World Geography A is the first semester in a two-semester series. One-half credit is awarded for successful completion of each semester. In World Geography you will examine people, places, and environments at local, regional, national, and international scales from the spatial and ecological perspectives of geography. You will learn the influence of geography on events of the past and present with emphasis on contemporary issues. A significant portion of the course centers around the physical processes that shape patterns in the physical environment; the characteristics of major landforms, climates, and ecosystems and their interrelationships; the political, economic, and social processes that shape cultural patterns of regions; types and patterns of settlement; the distribution and movement of the world population; relationships among people, places, and environments; and the concept of region. You will analyze how location affects economic activities in different economic systems. You will identify the processes that influence political divisions on the planet and analyze how different points of view affect the development of public policies. You will compare how cultures shape the characteristics of regions and analyze the impact of technology and human modifications on the physical environment. You will use problem-solving and decision-making skills to ask and answer geographic questions.
Upon completing this course you will be able to:
- understand how geography and processes of spatial exchange (diffusion) influenced events in the past and helped to shape the present.
- understand how people, places, and environments have changed over time and the effects of these changes.
- understand how physical processes shape patterns in the physical environment.
- understand the patterns and characteristics of major landforms, climates, and ecosystems of Earth and the interrelated processes that produce them.
- understand how political, economic, and social processes shape cultural patterns and characteristics in various places and regions.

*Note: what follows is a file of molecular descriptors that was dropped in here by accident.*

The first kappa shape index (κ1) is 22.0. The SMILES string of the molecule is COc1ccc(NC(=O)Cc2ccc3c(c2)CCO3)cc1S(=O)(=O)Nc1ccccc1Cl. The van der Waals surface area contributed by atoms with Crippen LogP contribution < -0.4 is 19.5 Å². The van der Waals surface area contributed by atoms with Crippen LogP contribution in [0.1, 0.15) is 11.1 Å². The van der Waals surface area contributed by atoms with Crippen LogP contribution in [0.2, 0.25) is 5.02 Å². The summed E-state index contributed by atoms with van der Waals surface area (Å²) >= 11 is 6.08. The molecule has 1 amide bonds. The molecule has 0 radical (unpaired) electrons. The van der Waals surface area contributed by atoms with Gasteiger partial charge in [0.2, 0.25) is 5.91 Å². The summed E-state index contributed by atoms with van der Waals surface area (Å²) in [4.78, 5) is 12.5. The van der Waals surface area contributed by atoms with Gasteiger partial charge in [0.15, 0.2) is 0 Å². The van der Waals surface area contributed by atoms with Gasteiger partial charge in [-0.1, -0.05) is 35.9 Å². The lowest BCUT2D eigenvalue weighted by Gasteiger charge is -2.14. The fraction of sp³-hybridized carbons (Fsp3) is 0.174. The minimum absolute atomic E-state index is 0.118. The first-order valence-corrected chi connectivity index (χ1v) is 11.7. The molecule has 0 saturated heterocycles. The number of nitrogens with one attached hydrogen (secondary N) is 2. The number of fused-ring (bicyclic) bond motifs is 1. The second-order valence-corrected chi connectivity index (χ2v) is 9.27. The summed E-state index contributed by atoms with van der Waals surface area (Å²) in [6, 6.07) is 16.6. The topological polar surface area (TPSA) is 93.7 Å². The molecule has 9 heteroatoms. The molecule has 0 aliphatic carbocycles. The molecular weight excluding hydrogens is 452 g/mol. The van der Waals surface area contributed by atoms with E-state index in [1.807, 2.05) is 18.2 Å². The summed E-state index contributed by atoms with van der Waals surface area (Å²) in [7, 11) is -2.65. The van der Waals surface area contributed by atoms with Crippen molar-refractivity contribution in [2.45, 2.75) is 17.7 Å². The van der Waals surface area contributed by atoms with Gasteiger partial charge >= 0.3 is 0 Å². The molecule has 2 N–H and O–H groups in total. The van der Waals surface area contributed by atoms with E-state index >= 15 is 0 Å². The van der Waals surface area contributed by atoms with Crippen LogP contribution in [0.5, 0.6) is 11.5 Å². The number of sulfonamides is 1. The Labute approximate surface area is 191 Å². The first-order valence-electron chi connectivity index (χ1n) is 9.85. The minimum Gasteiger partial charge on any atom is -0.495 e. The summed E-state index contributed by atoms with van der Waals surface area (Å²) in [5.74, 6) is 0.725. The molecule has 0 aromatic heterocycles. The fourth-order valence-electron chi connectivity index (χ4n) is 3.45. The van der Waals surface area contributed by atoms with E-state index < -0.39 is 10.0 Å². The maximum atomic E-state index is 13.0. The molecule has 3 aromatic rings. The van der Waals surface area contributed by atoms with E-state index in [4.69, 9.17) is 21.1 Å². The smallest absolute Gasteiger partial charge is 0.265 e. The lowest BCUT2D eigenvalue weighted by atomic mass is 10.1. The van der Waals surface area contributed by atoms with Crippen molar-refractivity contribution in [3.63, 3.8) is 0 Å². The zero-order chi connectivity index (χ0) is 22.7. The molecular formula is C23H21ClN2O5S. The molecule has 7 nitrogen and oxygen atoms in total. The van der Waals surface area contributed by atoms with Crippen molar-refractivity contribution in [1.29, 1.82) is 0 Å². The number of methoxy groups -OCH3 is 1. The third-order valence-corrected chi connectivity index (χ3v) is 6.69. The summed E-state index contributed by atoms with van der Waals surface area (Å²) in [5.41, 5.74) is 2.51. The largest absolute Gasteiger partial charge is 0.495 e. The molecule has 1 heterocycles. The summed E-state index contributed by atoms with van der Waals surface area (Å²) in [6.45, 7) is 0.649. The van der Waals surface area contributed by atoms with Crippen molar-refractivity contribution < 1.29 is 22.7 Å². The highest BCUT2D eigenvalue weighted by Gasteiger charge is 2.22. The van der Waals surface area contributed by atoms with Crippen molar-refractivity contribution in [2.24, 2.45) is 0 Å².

- analyze how the character of a place is related to its political, economic, social, and cultural elements.
- understand the types, patterns, and processes of settlement.
- understand the growth, distribution, movement, and characteristics of world population.
- understand how people, places, and environments are connected and interdependent.
- understand the concept of region as an area of Earth’s surface with related geographic characteristics.
- understand the distribution, characteristics, and interactions of the economic systems in the world.
- understand how geography influences economic activities.
- understand the economic importance of, and issues related to, the location and management of resources.
- understand the spatial characteristics of a variety of global political units.
- understand the processes that influence political divisions, relationships, and policies.
- understand how different points of view influence the development of public policies and decision-making processes on local, state, national, and international levels.
- understand how the components of culture affect the way people live and shape the characteristics of regions.
- understand the distribution, patterns, and characteristics of different cultures.
- understand the ways in which cultures change and maintain continuity.
- understand the impact of technology and human modifications on the physical environment.
- understand how current technology affects human interaction.
Required Course Materials
- Geography Notebook – In the form of a small composition notebook, a spiral notebook, or loose-leaf paper kept in a binder.
- Pencil or Pen – In order to do well in the course, you must take notes, sketch diagrams and graphs, and solve problems when instructed to do so.
- Internet Access
- Adobe Reader
Note: This course does not require a textbook.
Each semester contains 8 units and one final exam that must be taken in person.
Each Unit contains:
- 4–4 lessons. Each lesson includes some or all of the following components: Engage, Explore, Explain, Elaborate, and Evaluate.
- Self-assessments to help you check your own understanding of the material covered in each lesson. You must complete these assessments in order to advance in the course.
- 2–3 graded assignments
The final examination is comprehensive; it covers the material from all 8 units. To pass the course, you must receive a grade of 70 percent or better. You can apply to take the Final Exam after 100 percent of your graded assignments have been submitted, and at least 70 percent have been graded and returned to you.
Format: 50 multiple-choice questions
Time Allowed: 3 hours
Materials Allowed: #2 pencils
Topic 1: Introduction to Physical Geography
Topic 2: Introduction to Human Geography
Topic 3: Physical and Human Geography of the United States and Canada
Topic 4: Physical and Human Geography of Latin America and the Caribbean
Topic 5: Physical Geography of Europe
Topic 6: Human Geography of Europe
Topic 7: Physical and Human Geography of Africa
Topic 8: Special Topics of Africa